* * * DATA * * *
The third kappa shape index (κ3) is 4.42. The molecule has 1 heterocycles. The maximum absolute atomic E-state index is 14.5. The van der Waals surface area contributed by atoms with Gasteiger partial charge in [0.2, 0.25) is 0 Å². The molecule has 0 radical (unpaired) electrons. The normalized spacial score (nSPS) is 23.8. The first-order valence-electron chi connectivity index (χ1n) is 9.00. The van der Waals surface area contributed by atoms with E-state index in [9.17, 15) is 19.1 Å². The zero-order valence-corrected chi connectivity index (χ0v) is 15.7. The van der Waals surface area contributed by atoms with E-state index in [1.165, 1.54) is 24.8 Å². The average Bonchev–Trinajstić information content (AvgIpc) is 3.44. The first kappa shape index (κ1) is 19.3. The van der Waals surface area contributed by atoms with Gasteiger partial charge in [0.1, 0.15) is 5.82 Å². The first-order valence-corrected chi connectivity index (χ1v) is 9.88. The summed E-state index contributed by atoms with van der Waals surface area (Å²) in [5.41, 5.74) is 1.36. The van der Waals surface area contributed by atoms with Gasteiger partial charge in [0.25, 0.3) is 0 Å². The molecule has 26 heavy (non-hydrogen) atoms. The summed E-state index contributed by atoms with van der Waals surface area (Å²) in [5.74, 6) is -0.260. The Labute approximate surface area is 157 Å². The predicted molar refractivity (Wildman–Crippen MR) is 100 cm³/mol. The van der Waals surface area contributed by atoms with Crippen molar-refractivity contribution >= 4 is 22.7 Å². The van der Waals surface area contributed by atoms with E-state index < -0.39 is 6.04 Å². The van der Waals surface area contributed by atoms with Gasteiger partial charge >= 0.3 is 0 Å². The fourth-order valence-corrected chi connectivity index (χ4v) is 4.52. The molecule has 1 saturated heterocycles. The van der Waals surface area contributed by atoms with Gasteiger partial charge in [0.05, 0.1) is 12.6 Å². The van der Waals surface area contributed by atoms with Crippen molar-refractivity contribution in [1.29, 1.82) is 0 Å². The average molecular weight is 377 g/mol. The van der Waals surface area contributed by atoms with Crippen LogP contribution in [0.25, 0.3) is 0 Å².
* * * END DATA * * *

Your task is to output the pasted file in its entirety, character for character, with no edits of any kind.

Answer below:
The third kappa shape index (κ3) is 4.42. The molecule has 1 heterocycles. The maximum absolute atomic E-state index is 14.5. The van der Waals surface area contributed by atoms with Gasteiger partial charge in [0.2, 0.25) is 0 Å². The molecule has 0 radical (unpaired) electrons. The normalized spacial score (nSPS) is 23.8. The first-order valence-electron chi connectivity index (χ1n) is 9.00. The van der Waals surface area contributed by atoms with E-state index in [9.17, 15) is 19.1 Å². The zero-order valence-corrected chi connectivity index (χ0v) is 15.7. The van der Waals surface area contributed by atoms with E-state index in [1.165, 1.54) is 24.8 Å². The average Bonchev–Trinajstić information content (AvgIpc) is 3.44. The first kappa shape index (κ1) is 19.3. The van der Waals surface area contributed by atoms with Gasteiger partial charge in [0.1, 0.15) is 5.82 Å². The first-order valence-corrected chi connectivity index (χ1v) is 9.88. The summed E-state index contributed by atoms with van der Waals surface area (Å²) in [5.41, 5.74) is 1.36. The van der Waals surface area contributed by atoms with Gasteiger partial charge in [0.25, 0.3) is 0 Å². The molecule has 26 heavy (non-hydrogen) atoms. The summed E-state index contributed by atoms with van der Waals surface area (Å²) in [5.74, 6) is -0.260. The Labute approximate surface area is 157 Å². The predicted molar refractivity (Wildman–Crippen MR) is 100 cm³/mol. The van der Waals surface area contributed by atoms with Crippen molar-refractivity contribution >= 4 is 22.7 Å². The van der Waals surface area contributed by atoms with E-state index < -0.39 is 6.04 Å². The van der Waals surface area contributed by atoms with Gasteiger partial charge >= 0.3 is 0 Å². The fourth-order valence-corrected chi connectivity index (χ4v) is 4.52. The molecule has 1 saturated heterocycles. The van der Waals surface area contributed by atoms with Gasteiger partial charge in [0.05, 0.1) is 12.6 Å². The van der Waals surface area contributed by atoms with Crippen molar-refractivity contribution in [1.29, 1.82) is 0 Å². The average molecular weight is 377 g/mol. The van der Waals surface area contributed by atoms with Crippen LogP contribution in [0.25, 0.3) is 0 Å².